What is Pupil Premium?
All members of staff and governors accept responsibility for ‘socially disadvantaged’ pupils and are committed to meeting their pastoral, social and academic needs within a caring environment. As with every child in our care, a child who is considered to be ‘socially disadvantaged’ is valued, respected and entitled to develop his/her full potential, irrespective of need. We work closely with parents to identify barriers to future attainment.
The pupil premium targets extra funding for pupils from deprived backgrounds. Research shows these students underachieve compared to their non-deprived peers. The premium is provided in order to support these pupils to reach their potential.
The Government have used pupils entitled to free school meals, children of service personnel and children looked after as an indicator for deprivation and have deployed a fixed amount of money to schools per pupil, based upon the number registered for FSM (or who have been previously).
The Government have not dictated to schools how to spend this money, but are clear that schools will need to employ strategies that they know will support these students to increase their attainment and narrow the gap.
In the current year 2017-2018 school will receive £1320 per pupil who is currently eligible for Free School Meals or who has been in the past 6 years. The school will also receive a higher rate of funding, £1900 for any pupil who is ‘Looked after’ or adopted from care.
What is it spent on?
During the last academic year 2016-17, schools received £1,320 for each eligible pupil and an additional payment of £1900 for children in receipt of Pupil Premium plus. The total is confidential due to the small numbers of pupils involved. We used the very small amount of funding to contribute to:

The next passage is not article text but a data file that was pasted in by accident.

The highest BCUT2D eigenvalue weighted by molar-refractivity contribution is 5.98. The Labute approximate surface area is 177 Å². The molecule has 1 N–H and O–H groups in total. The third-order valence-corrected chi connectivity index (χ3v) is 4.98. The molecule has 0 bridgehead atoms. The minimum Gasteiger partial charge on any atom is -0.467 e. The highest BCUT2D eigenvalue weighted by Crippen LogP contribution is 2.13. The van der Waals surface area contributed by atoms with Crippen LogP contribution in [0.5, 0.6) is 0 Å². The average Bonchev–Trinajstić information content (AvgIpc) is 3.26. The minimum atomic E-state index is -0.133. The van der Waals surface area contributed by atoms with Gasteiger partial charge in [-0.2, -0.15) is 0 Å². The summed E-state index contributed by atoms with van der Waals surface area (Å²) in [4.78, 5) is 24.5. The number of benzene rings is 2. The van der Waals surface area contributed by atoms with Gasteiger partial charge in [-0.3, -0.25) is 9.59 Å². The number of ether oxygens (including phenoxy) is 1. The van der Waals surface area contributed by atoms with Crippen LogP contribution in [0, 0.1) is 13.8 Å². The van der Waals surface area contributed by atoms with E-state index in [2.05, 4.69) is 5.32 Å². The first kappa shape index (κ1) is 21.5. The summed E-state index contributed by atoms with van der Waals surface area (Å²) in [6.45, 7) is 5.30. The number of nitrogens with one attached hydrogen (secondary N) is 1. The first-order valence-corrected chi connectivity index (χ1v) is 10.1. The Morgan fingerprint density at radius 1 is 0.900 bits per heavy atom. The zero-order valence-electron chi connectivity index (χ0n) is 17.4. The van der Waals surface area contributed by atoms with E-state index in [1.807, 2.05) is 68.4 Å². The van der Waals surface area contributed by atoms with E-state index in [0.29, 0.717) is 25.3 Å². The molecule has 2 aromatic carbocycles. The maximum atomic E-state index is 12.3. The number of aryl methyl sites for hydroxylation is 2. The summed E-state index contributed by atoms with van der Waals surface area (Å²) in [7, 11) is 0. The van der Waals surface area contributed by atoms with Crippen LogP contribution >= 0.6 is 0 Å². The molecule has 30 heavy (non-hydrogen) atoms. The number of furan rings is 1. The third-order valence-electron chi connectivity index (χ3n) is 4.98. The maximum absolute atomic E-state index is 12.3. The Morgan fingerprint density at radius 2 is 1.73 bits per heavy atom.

• Intervention and booster groups for target pupils (Teacher and TA led)
• 1:1 tuition
• Additional staff training to ensure that we are giving pupils the most effective interventions and support to address under- achievement (Reading Intervention training)
• Subsidies for educational visits and residentials
• Access to a counsellor and family support worker through SLRP our local network of schools
• Access to the wider curriculum eg. Peripatetic music lessons
What impact does it have?
Impact is measured in terms of progress that pupils make in core subjects and then in terms of the other social and emotional benefits. In 2016-17, the very few children who were eligible for pupil made good progress in terms of achievement and in accessing all that school can offer. All pupils participated fully in the life of the school, including taking part in residential experiences. Due to the small numbers involved further detail would compromise confidentiality.
Pupil Premium Strategy 2017-18
Spending will be in line with the priorities outlined above. A termly report is given to School governors and reported on annually on the school website.